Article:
Numbers vs Feelings: Different Perspectives in Divorce Mediation
Numbers vs Feelings: Different Perspectives in Divorce Mediation ©2016 By Shawn D. Skillin, Esq.
(This week's blog is written by our guest Shawn Skillin, HCI Speaker & New Ways for Families Trainer)
In divorce mediation, there is almost always a numbers person and a feelings person.
The numbers person was probably what I refer to as the “Managing Partner” in the marriage. The person who balanced the accounts, took care of getting the bills paid and the taxes done, made the investment decisions, etc. This spouse was often the more organized and logical partner in the marriage. They are more logical in their decision making, they are linear thinkers and often have a good grasp on how this divorce thing is going to look from a logical perspective. They are often focused on practical matters: schedules, finances and logistics.
The other spouse is often the “feelings” person. Numbers aren’t really first and foremost in this person’s mind. They are worried about where they will live, will they have enough money, are the children going to be ok, will they ever find love again. They are often slower to process the practical issues of divorce.
How do you bring these two parties together into a space where decisions and planning can take place? It’s not always easy. Recognizing where each person is coming from is the first key. You have to take each client “where they are at.” You can’t fit a square peg into a round hole, so once you’ve identified this problem, start chipping away at the sharp edges.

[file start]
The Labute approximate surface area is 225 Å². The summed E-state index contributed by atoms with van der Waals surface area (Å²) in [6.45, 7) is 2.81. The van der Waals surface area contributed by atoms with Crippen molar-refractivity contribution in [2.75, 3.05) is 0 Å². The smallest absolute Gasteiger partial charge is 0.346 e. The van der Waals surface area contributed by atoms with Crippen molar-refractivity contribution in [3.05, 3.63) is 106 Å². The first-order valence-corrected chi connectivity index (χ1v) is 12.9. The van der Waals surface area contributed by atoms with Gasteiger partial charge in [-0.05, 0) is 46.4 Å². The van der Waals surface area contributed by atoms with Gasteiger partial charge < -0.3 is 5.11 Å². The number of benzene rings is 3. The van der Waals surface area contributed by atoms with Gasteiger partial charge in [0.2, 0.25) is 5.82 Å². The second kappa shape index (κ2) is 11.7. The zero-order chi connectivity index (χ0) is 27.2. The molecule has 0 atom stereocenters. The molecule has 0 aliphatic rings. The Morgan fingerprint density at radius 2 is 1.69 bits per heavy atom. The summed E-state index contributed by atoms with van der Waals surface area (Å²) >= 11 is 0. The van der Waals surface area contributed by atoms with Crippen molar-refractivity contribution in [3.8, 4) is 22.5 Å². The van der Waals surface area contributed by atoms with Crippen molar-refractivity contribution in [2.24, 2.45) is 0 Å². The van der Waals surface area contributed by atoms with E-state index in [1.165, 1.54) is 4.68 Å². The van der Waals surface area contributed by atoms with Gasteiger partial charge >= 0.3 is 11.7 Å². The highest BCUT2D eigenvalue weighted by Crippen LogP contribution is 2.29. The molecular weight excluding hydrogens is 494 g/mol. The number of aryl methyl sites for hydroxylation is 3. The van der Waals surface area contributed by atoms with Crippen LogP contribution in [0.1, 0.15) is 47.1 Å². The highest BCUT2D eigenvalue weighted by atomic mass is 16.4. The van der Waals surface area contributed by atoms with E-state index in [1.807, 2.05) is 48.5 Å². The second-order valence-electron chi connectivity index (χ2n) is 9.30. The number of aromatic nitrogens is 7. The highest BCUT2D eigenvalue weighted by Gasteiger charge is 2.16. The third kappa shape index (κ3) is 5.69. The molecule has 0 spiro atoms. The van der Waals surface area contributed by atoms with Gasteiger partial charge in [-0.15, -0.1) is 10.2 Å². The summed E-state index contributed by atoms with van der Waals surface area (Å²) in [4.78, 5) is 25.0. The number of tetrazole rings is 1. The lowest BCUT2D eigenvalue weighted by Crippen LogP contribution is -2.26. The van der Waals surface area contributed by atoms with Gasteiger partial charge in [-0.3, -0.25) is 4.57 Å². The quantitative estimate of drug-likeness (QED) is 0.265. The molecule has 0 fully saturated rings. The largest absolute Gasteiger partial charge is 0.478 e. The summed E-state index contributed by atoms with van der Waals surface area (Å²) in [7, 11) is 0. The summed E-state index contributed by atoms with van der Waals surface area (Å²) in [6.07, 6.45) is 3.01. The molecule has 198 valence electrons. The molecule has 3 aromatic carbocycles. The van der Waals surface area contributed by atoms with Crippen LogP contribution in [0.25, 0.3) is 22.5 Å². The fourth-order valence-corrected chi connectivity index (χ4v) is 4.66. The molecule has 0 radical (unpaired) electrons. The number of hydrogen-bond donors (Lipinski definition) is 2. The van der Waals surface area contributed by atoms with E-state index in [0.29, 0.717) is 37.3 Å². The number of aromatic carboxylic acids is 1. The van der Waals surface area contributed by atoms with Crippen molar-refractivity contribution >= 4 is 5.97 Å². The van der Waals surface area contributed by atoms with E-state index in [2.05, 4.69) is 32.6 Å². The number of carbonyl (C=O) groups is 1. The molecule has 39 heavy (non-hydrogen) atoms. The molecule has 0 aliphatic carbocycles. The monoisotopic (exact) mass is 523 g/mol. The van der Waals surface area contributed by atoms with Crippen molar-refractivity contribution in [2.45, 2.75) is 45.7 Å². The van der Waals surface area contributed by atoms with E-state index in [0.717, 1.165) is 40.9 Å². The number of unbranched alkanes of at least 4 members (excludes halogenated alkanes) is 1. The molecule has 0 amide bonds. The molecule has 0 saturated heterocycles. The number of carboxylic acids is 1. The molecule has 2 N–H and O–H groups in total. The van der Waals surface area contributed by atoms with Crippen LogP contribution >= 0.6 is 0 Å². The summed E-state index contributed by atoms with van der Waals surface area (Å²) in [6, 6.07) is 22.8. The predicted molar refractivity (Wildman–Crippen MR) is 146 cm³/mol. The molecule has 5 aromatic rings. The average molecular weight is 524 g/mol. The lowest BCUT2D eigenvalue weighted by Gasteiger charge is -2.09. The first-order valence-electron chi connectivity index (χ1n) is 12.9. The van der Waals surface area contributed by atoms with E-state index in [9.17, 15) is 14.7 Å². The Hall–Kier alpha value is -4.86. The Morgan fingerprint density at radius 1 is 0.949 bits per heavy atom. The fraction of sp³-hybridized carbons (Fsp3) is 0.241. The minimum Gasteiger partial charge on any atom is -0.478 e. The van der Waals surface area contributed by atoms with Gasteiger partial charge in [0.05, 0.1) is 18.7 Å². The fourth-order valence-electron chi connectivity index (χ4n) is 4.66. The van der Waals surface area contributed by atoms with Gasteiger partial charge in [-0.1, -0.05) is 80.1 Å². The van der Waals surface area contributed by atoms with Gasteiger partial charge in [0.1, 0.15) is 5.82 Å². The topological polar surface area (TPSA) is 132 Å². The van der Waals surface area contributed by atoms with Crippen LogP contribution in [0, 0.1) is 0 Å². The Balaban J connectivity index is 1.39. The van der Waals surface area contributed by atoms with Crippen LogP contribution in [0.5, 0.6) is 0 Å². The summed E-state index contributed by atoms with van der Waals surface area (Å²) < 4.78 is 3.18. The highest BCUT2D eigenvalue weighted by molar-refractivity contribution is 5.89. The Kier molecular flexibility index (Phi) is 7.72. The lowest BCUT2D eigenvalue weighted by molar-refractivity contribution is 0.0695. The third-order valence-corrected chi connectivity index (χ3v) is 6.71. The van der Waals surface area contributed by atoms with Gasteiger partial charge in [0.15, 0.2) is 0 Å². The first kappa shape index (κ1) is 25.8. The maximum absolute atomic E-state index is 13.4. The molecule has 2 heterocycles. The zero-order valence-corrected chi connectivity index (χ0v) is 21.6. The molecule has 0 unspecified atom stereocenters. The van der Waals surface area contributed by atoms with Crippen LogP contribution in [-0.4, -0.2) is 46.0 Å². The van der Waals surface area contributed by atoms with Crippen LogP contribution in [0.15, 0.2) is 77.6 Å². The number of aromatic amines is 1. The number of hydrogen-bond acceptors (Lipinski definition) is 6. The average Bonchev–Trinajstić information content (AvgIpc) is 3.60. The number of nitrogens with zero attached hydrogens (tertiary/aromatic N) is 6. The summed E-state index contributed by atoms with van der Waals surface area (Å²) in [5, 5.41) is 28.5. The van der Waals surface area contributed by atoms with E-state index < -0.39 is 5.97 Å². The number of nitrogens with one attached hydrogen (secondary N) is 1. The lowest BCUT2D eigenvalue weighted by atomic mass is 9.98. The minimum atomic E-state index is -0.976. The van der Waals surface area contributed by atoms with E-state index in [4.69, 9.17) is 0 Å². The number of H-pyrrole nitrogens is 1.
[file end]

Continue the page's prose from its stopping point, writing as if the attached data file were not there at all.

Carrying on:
Help the “numbers person” to recognize that the “feelings person” needs some time to process their feelings so they can take in the practical information and be ready to make decisions that will stick. Pushing them forward too quickly will only result in a one step forward, two steps back scenario that ultimately frustrates the “numbers person” even more. With the numbers person, my favorite saying is “slower is faster.”
Assist the “feelings person” by acknowledging their feelings, but gently reminding them that being involved in the decision making process requires their active participation. Help them figure out what they need to help them move forward. Gently remind them, that if they fail to make any progress, the other person may ultimately get so frustrated they will end up in court just to move things along. Help them to outline what information they need and what resources they may need utilize to help them move forward. Set deadlines for getting certain tasks done.
By acknowledging where each party is, the mediator helps normalize the situation for both parties. This can make everyone feel heard and more comfortable in moving forward.
Shawn Skillin is an attorney, family law mediator, collaborative divorce practitioner. She is a sought-after speaker, trainer and consultant at the High Conflict Institute. She is the co-founder of the Family Resolution Institute, in San Diego, and is a senior mediator at the National Conflict Resolution Center. Learn more about Shawn and contact us to learn how she can help train your group.